It has circulated in different media these days that the current government administration has the purpose of establishing a new INDEC (National Statistics Agency) to replace the existing one.
The intentions are good because it seeks greater independence so that the arbitrariness and falsifications that are of public knowledge and were perpetrated by the previous administration won’t happen again. This is intended to exempt it from a certain responsibility, in order not to be burdened with new and heavy indebtedness by linking it with some indicators, as agreed upon in a timely manner.
I remember that when the abuses against the INDEC were clear, my colleague at the National Academy of Economic Sciences, Alfredo Canavese, contacted me to invite me to sign a statement that showed that nonsense. In that exchange, I told him that I accepted to be included in the aforementioned public statement, but that it seemed to me, strictly speaking, to tell him on a personal level that the aforementioned crisis should make us think about the sense of having a state statistical entity.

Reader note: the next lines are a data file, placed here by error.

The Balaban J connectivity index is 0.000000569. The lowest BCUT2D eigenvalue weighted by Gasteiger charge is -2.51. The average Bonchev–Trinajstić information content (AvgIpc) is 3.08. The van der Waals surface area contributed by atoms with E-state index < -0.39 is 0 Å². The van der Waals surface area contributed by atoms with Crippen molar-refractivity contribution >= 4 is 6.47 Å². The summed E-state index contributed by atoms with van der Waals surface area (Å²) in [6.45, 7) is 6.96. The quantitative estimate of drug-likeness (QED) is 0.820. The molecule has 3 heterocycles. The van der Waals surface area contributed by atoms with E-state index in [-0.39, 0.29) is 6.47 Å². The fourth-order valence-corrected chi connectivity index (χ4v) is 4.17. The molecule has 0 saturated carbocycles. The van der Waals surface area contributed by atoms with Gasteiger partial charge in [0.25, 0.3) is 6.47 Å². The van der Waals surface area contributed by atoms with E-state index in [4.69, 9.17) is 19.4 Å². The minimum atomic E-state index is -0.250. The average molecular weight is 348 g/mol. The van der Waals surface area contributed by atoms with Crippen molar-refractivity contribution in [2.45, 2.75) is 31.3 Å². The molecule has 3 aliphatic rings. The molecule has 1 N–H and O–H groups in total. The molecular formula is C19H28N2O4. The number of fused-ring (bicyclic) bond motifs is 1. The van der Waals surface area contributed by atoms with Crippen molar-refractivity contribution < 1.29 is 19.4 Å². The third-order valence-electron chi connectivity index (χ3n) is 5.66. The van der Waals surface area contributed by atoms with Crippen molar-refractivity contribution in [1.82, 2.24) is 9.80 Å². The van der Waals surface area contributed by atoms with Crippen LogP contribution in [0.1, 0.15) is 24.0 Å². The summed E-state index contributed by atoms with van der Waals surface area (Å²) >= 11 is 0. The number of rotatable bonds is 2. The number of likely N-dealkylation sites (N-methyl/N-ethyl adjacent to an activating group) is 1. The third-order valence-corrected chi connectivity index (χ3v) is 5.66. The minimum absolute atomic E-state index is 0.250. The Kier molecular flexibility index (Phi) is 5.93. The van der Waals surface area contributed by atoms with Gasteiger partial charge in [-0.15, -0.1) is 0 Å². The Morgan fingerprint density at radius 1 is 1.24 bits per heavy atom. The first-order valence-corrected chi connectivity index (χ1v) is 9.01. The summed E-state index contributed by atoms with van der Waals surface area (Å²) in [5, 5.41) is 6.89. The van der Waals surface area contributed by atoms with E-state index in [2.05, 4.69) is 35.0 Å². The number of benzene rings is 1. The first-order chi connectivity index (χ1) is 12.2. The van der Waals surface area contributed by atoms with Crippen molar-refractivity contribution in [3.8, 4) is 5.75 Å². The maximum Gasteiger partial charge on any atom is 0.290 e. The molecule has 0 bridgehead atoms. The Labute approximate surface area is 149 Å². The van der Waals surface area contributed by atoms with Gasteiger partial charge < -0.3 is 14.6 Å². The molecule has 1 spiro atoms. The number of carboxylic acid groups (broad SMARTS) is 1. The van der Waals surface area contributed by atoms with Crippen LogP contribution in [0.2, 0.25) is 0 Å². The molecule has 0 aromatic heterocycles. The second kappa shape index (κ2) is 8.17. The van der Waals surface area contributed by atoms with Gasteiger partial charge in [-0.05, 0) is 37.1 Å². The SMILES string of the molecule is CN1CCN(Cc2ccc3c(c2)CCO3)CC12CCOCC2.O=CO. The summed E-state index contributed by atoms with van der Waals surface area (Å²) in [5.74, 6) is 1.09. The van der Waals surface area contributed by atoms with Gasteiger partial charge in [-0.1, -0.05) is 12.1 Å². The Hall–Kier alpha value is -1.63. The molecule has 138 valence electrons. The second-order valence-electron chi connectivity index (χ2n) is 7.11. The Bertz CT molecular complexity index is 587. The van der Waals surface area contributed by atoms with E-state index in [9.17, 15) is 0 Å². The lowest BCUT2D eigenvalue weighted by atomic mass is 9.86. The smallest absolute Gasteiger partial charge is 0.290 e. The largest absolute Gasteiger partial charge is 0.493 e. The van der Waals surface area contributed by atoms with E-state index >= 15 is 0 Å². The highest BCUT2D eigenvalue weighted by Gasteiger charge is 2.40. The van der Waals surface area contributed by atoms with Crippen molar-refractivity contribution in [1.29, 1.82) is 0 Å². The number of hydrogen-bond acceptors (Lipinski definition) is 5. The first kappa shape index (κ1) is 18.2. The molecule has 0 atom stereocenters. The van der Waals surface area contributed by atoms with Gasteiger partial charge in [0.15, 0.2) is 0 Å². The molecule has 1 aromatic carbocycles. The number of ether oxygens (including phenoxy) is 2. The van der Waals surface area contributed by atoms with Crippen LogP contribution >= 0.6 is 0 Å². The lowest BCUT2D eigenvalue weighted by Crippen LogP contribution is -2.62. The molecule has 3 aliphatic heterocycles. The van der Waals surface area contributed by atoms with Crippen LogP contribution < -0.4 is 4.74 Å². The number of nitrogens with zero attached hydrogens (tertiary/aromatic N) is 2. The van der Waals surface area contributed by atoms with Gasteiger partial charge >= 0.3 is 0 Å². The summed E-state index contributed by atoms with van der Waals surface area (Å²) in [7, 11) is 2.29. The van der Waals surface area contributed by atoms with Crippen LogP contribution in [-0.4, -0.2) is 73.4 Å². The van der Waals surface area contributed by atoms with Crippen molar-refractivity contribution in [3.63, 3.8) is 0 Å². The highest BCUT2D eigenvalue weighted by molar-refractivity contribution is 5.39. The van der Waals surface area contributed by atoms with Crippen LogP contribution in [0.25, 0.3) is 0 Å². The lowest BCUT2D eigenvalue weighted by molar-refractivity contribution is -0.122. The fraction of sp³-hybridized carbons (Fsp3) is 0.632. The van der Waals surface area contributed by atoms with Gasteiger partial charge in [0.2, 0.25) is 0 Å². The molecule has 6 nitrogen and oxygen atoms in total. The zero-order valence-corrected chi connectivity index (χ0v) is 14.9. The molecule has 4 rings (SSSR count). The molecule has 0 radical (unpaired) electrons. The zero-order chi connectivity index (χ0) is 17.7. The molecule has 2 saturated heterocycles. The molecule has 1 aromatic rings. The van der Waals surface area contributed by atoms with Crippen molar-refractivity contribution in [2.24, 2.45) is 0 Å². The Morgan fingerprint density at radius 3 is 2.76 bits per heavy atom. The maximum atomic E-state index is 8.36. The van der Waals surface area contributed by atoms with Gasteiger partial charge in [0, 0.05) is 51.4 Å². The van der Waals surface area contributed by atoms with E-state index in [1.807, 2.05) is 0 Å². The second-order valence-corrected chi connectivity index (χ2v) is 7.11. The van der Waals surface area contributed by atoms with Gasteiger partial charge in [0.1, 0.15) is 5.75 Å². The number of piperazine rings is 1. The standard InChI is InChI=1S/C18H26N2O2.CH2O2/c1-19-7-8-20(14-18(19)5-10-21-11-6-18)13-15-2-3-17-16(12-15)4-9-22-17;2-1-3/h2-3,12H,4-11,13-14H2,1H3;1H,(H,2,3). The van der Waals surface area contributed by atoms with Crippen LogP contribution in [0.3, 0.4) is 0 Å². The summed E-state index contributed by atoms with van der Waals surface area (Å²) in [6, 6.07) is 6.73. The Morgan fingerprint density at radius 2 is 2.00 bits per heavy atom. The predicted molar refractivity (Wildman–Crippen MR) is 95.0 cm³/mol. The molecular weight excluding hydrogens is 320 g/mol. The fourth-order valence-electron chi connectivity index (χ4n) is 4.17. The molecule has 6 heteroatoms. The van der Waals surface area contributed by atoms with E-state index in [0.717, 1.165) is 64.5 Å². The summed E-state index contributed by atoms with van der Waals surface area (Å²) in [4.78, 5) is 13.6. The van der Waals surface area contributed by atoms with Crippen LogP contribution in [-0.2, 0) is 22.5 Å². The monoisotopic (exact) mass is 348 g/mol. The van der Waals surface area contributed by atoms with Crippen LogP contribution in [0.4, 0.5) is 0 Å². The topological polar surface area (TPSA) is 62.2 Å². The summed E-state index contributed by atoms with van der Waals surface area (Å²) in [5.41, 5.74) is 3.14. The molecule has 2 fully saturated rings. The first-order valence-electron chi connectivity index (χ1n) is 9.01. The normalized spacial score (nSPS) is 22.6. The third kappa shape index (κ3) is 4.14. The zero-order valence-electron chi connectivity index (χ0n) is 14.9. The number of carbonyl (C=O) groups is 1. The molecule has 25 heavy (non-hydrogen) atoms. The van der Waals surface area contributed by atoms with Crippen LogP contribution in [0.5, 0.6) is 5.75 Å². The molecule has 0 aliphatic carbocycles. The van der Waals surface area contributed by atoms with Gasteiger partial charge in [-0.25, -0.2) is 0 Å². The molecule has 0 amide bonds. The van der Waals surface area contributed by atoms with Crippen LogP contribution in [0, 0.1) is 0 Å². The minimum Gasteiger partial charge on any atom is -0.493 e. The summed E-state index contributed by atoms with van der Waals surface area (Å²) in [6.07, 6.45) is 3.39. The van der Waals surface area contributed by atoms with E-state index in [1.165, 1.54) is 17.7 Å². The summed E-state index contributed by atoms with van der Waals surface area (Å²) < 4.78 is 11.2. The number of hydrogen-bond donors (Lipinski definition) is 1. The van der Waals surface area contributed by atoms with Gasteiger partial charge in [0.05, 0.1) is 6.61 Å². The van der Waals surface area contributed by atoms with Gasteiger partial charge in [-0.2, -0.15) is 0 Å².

In this regard, I stated that there was an opportunity to highlight that the de facto dismantling of the entity, with all its problems and harmful effects, simultaneously opened the possibility and encouraged different academic and professional expressions to start working in the confection of statistics.
This process also considered that it would make possible the competition among the aforementioned institutions, which would mean a cross-audit to achieve the highest levels of excellence, which happened a lot.
This idea was originally proposed by Nobel laureate in economics James M. Buchanan on his visit to Buenos Aires, which was taken badly by those attached to the status quo, as always.
I confess that now I do not propose this with too much optimism regarding the desire of the current governors to execute the idea and that in all cases we do not change. Anyway, I reiterate that it would be of great interest that they escape from the litany of copying what others do and decide to open imaginative paths, not only to reduce the monumental public expenditure we suffer but to have a real independence and statistical quality. While the entity is in the political orbit there will never be a real independence from the temptations of power.
In this context, I close with a thought that I have cited on other occasions but it is appropriate to reiterate it. It is about the Jeffersonian and doctor in laws Leandro N. Alem that in the legislature of the province of Buenos Aires, in 1880, expressed: “Governing the least possible. Yes, govern as little as possible because the less strange government men have, the more freedom advances, the more self-government they have and the more their initiative strengthens and their activity unfolds.”
Written by Alberto Benegas Lynch (h)
President of the Academic Council, Freedom and Progress
Publish originally in Spanish by El Cronista